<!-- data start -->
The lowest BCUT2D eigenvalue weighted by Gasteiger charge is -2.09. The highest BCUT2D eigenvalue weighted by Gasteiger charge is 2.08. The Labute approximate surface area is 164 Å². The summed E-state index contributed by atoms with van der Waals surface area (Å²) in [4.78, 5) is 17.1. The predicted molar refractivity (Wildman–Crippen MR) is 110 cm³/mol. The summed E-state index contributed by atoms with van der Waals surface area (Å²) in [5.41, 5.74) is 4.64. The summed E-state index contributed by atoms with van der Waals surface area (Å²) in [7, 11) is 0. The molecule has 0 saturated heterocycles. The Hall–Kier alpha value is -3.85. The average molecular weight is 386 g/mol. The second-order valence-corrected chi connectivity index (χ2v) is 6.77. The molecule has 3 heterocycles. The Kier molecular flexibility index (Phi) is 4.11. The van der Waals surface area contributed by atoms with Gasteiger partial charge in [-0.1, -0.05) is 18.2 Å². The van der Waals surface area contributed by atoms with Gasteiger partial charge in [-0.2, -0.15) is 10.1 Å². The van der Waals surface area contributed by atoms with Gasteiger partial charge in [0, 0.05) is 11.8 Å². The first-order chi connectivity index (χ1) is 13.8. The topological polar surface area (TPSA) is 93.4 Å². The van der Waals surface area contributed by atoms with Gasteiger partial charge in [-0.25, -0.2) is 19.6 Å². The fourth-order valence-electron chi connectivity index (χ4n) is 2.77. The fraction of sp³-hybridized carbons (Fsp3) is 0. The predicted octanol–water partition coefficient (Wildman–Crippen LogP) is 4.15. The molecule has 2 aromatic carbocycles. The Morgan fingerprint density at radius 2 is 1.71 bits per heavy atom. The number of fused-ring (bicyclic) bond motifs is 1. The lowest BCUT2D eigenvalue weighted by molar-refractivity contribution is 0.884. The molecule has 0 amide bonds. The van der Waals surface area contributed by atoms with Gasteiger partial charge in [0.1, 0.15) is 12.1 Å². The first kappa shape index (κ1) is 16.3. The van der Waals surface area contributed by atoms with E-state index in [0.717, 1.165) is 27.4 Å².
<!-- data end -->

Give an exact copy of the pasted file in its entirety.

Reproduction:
The lowest BCUT2D eigenvalue weighted by Gasteiger charge is -2.09. The highest BCUT2D eigenvalue weighted by Gasteiger charge is 2.08. The Labute approximate surface area is 164 Å². The summed E-state index contributed by atoms with van der Waals surface area (Å²) in [4.78, 5) is 17.1. The predicted molar refractivity (Wildman–Crippen MR) is 110 cm³/mol. The summed E-state index contributed by atoms with van der Waals surface area (Å²) in [5.41, 5.74) is 4.64. The summed E-state index contributed by atoms with van der Waals surface area (Å²) in [7, 11) is 0. The molecule has 0 saturated heterocycles. The Hall–Kier alpha value is -3.85. The average molecular weight is 386 g/mol. The second-order valence-corrected chi connectivity index (χ2v) is 6.77. The molecule has 3 heterocycles. The Kier molecular flexibility index (Phi) is 4.11. The van der Waals surface area contributed by atoms with Gasteiger partial charge in [-0.1, -0.05) is 18.2 Å². The van der Waals surface area contributed by atoms with Gasteiger partial charge in [-0.2, -0.15) is 10.1 Å². The van der Waals surface area contributed by atoms with Gasteiger partial charge in [0, 0.05) is 11.8 Å². The first-order chi connectivity index (χ1) is 13.8. The topological polar surface area (TPSA) is 93.4 Å². The van der Waals surface area contributed by atoms with Gasteiger partial charge in [-0.25, -0.2) is 19.6 Å². The fourth-order valence-electron chi connectivity index (χ4n) is 2.77. The fraction of sp³-hybridized carbons (Fsp3) is 0. The predicted octanol–water partition coefficient (Wildman–Crippen LogP) is 4.15. The molecule has 2 aromatic carbocycles. The Morgan fingerprint density at radius 2 is 1.71 bits per heavy atom. The number of fused-ring (bicyclic) bond motifs is 1. The lowest BCUT2D eigenvalue weighted by molar-refractivity contribution is 0.884. The molecule has 0 amide bonds. The van der Waals surface area contributed by atoms with Gasteiger partial charge in [0.1, 0.15) is 12.1 Å². The first kappa shape index (κ1) is 16.3. The van der Waals surface area contributed by atoms with E-state index in [0.717, 1.165) is 27.4 Å².